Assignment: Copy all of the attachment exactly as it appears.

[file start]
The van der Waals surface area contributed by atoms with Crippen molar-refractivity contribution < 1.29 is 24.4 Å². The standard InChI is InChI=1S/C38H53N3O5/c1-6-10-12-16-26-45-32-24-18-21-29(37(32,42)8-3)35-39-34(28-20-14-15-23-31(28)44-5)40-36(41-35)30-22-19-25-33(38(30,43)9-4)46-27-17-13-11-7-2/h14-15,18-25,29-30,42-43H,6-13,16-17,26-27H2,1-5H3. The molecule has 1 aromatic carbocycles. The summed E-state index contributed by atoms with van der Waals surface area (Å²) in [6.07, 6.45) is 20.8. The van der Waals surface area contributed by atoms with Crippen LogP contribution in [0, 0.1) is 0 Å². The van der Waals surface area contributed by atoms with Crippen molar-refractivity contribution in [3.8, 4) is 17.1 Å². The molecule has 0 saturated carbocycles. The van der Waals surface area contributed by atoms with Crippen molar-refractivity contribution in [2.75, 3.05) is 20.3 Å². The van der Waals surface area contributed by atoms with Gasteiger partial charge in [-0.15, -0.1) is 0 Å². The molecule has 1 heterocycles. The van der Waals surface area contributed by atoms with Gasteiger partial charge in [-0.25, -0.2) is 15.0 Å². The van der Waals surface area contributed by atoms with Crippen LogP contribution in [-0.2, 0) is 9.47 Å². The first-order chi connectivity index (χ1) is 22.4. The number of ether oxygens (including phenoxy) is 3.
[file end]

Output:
The van der Waals surface area contributed by atoms with Crippen molar-refractivity contribution < 1.29 is 24.4 Å². The standard InChI is InChI=1S/C38H53N3O5/c1-6-10-12-16-26-45-32-24-18-21-29(37(32,42)8-3)35-39-34(28-20-14-15-23-31(28)44-5)40-36(41-35)30-22-19-25-33(38(30,43)9-4)46-27-17-13-11-7-2/h14-15,18-25,29-30,42-43H,6-13,16-17,26-27H2,1-5H3. The molecule has 1 aromatic carbocycles. The summed E-state index contributed by atoms with van der Waals surface area (Å²) in [6.07, 6.45) is 20.8. The van der Waals surface area contributed by atoms with Crippen LogP contribution in [0, 0.1) is 0 Å². The van der Waals surface area contributed by atoms with Crippen molar-refractivity contribution in [3.8, 4) is 17.1 Å². The molecule has 0 saturated carbocycles. The van der Waals surface area contributed by atoms with Crippen molar-refractivity contribution in [2.75, 3.05) is 20.3 Å². The van der Waals surface area contributed by atoms with Gasteiger partial charge in [-0.15, -0.1) is 0 Å². The molecule has 1 heterocycles. The van der Waals surface area contributed by atoms with Gasteiger partial charge in [-0.25, -0.2) is 15.0 Å². The van der Waals surface area contributed by atoms with Crippen LogP contribution in [-0.2, 0) is 9.47 Å². The first-order chi connectivity index (χ1) is 22.4. The number of ether oxygens (including phenoxy) is 3.